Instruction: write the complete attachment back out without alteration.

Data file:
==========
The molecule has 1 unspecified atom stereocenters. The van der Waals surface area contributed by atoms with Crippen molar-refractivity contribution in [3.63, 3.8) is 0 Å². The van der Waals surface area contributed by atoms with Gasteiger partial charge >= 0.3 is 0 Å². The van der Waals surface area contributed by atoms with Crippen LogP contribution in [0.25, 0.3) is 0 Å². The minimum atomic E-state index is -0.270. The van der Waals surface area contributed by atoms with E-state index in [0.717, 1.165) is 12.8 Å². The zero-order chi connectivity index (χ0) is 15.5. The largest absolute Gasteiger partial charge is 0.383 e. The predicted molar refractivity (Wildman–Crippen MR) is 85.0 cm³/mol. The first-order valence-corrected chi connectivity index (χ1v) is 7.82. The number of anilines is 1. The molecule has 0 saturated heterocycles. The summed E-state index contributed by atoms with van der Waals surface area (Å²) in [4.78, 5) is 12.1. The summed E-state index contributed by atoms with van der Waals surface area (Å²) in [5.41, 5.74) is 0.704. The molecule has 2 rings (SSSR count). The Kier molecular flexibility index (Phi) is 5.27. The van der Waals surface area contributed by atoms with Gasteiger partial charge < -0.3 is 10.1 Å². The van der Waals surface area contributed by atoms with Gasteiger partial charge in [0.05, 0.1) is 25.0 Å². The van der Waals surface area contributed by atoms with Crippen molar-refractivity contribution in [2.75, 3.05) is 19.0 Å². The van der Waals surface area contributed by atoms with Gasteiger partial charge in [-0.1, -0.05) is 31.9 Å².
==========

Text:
The molecule has 1 unspecified atom stereocenters. The van der Waals surface area contributed by atoms with Crippen molar-refractivity contribution in [3.63, 3.8) is 0 Å². The van der Waals surface area contributed by atoms with Gasteiger partial charge >= 0.3 is 0 Å². The van der Waals surface area contributed by atoms with Crippen LogP contribution in [0.25, 0.3) is 0 Å². The minimum atomic E-state index is -0.270. The van der Waals surface area contributed by atoms with E-state index in [0.717, 1.165) is 12.8 Å². The zero-order chi connectivity index (χ0) is 15.5. The largest absolute Gasteiger partial charge is 0.383 e. The predicted molar refractivity (Wildman–Crippen MR) is 85.0 cm³/mol. The first-order valence-corrected chi connectivity index (χ1v) is 7.82. The number of anilines is 1. The molecule has 0 saturated heterocycles. The summed E-state index contributed by atoms with van der Waals surface area (Å²) in [4.78, 5) is 12.1. The summed E-state index contributed by atoms with van der Waals surface area (Å²) in [5.41, 5.74) is 0.704. The molecule has 2 rings (SSSR count). The Kier molecular flexibility index (Phi) is 5.27. The van der Waals surface area contributed by atoms with Gasteiger partial charge < -0.3 is 10.1 Å². The van der Waals surface area contributed by atoms with Gasteiger partial charge in [0.05, 0.1) is 25.0 Å². The van der Waals surface area contributed by atoms with Crippen molar-refractivity contribution in [2.75, 3.05) is 19.0 Å². The van der Waals surface area contributed by atoms with Gasteiger partial charge in [-0.1, -0.05) is 31.9 Å².